Aural Delights Radio Show – 4th April 2012

On this show some fantastic new music from albums due to be released in the next couple of months – listen here

1 Mummy Short Arms Doon The Water Old Jack’s Windowless Playhouse
2 Quadrilles Gong Hey Fat Choi Gong Hey Fat Choi
3 Day of Days Darwin Chances of Life
4 Bowerbirds Overcome With Light The Clearing
5 Young Men Dead Suck the blood into the bruise Young Men Dead
6 Ides of Gemini Starless Midnight Constantinople
7 Natalie Indya-West Rita Rita
8 Pelican Parasite Colony Ataraxia/Taraxis
9 Miss Lucid This Life This Life
10 Moff Skellington Confident of Pending Treats Pukes of  A Hot Cloister
11 Mummy Short Arms Whisky Avalanche Old Jack’s Windowless Playhouse
12 Re-enactment Nintendogs Sport
13 Young Men Dead I can’t see the ocean Young Men Dead
14 Torche Letting Go Harmonicraft
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Life Chances

Day of Days

Chances of Life EP

I Tunes/Amazon/HMV.com

I get a lot of indie stuff in through the in-box and post tray and generally it’s all Clodplay (sic)  clones or jingly jangly four to the floor stuff where the singer sounds like he/she is having some sort of serious traumatic experience (the tendency is to yelp and howl in equal measure these days for no readily apparent reason). This lot from Crieff, in Scotland (near Perth if that helps)  are one of the ones where I go – ahah! something different and refreshing. In short – very good indeed.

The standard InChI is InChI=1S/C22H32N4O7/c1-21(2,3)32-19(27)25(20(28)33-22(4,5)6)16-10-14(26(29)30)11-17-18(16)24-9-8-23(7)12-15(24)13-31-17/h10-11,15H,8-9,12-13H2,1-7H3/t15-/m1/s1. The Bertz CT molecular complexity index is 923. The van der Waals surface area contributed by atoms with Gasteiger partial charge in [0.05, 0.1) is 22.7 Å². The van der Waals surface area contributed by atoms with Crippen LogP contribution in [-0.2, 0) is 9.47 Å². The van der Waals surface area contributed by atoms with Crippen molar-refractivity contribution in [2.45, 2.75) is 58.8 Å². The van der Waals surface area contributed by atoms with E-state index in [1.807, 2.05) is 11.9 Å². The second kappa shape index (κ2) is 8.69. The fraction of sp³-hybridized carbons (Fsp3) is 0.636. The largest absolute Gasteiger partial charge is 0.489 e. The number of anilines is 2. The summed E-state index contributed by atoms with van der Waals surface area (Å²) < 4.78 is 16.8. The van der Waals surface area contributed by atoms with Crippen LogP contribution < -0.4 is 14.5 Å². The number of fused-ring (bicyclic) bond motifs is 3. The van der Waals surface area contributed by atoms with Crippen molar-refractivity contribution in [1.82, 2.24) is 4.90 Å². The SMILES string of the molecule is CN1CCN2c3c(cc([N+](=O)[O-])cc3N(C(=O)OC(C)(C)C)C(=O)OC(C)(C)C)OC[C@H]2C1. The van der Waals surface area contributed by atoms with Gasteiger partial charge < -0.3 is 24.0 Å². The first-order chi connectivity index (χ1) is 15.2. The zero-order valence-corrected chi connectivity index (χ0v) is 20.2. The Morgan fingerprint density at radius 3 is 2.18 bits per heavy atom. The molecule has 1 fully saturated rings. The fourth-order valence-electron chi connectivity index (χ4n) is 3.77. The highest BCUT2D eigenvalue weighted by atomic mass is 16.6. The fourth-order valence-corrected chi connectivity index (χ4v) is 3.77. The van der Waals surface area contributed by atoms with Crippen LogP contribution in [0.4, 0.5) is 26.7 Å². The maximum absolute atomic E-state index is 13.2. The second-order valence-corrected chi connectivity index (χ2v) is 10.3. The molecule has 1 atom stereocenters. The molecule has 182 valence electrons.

Day of Days are an all male four piece brought together – they say –  by the uncomplicated, undeniable need to make powerful, uplifting and emotionally moving music.  Well they appear to have delivered that manifesto – the music is melodic, the vocals are a mix of angelic (think Sigur Ros in parts) and insouciant and playful indie-ism.

The stand out track on the EP is “Darwin” which full of great guitar licks and some impressive vocal work.  The off kilter rhythms of “Fierce Mink” are also particularly palatable with its math guitars and  varying structures. I was also struck by the neo-prog focus of “Network Riot” which has a particularly interest insistent feel and moves around some quite exciting areas built upon a driving guitar figure. The quieter opening  reflection of “Three” builds into a something that could have come out of the New York downtown scene in the late seventies…..almost motorik in parts with incandescent tumbling guitars. The opening title track is a delightful melodic piece which is a bit of a grower.

All in all a very fine piece of work and well worth checking out.

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